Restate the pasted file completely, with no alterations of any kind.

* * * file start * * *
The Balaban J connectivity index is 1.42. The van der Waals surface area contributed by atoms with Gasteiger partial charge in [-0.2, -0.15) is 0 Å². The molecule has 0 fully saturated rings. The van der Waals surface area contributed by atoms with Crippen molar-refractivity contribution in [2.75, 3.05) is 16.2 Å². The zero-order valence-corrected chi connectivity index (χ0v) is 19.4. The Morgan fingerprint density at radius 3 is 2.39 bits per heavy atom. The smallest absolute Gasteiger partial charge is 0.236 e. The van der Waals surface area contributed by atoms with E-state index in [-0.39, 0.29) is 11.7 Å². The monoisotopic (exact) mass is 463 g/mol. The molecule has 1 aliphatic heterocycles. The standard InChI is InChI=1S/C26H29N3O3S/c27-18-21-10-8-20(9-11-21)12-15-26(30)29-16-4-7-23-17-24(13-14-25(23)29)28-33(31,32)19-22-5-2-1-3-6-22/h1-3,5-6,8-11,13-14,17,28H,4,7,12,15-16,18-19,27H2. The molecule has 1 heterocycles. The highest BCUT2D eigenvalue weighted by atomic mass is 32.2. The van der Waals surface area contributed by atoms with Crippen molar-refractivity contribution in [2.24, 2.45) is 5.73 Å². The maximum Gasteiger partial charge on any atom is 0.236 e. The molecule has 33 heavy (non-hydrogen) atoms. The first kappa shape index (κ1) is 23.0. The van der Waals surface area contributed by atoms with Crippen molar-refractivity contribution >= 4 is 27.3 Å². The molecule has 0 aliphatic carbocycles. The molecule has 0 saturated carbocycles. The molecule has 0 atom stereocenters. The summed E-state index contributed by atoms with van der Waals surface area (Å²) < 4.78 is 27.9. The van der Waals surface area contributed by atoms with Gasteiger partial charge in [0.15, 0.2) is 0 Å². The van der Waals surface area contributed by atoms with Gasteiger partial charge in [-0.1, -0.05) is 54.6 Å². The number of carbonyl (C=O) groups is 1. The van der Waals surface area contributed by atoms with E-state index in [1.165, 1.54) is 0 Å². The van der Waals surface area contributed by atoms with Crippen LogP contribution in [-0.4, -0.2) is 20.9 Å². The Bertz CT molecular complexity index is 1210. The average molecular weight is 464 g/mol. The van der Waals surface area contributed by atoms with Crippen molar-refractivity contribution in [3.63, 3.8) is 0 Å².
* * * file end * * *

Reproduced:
The Balaban J connectivity index is 1.42. The van der Waals surface area contributed by atoms with Gasteiger partial charge in [-0.2, -0.15) is 0 Å². The molecule has 0 fully saturated rings. The van der Waals surface area contributed by atoms with Crippen molar-refractivity contribution in [2.75, 3.05) is 16.2 Å². The zero-order valence-corrected chi connectivity index (χ0v) is 19.4. The Morgan fingerprint density at radius 3 is 2.39 bits per heavy atom. The smallest absolute Gasteiger partial charge is 0.236 e. The van der Waals surface area contributed by atoms with E-state index in [-0.39, 0.29) is 11.7 Å². The monoisotopic (exact) mass is 463 g/mol. The molecule has 1 aliphatic heterocycles. The standard InChI is InChI=1S/C26H29N3O3S/c27-18-21-10-8-20(9-11-21)12-15-26(30)29-16-4-7-23-17-24(13-14-25(23)29)28-33(31,32)19-22-5-2-1-3-6-22/h1-3,5-6,8-11,13-14,17,28H,4,7,12,15-16,18-19,27H2. The molecule has 1 heterocycles. The highest BCUT2D eigenvalue weighted by atomic mass is 32.2. The van der Waals surface area contributed by atoms with Crippen molar-refractivity contribution in [2.24, 2.45) is 5.73 Å². The maximum Gasteiger partial charge on any atom is 0.236 e. The molecule has 33 heavy (non-hydrogen) atoms. The first kappa shape index (κ1) is 23.0. The van der Waals surface area contributed by atoms with Crippen molar-refractivity contribution >= 4 is 27.3 Å². The molecule has 0 aliphatic carbocycles. The molecule has 0 saturated carbocycles. The molecule has 0 atom stereocenters. The summed E-state index contributed by atoms with van der Waals surface area (Å²) < 4.78 is 27.9. The van der Waals surface area contributed by atoms with Gasteiger partial charge in [0.15, 0.2) is 0 Å². The van der Waals surface area contributed by atoms with Gasteiger partial charge in [-0.1, -0.05) is 54.6 Å². The number of carbonyl (C=O) groups is 1. The van der Waals surface area contributed by atoms with E-state index in [1.165, 1.54) is 0 Å². The van der Waals surface area contributed by atoms with Crippen LogP contribution in [-0.4, -0.2) is 20.9 Å². The Bertz CT molecular complexity index is 1210. The average molecular weight is 464 g/mol. The van der Waals surface area contributed by atoms with Crippen molar-refractivity contribution in [3.63, 3.8) is 0 Å².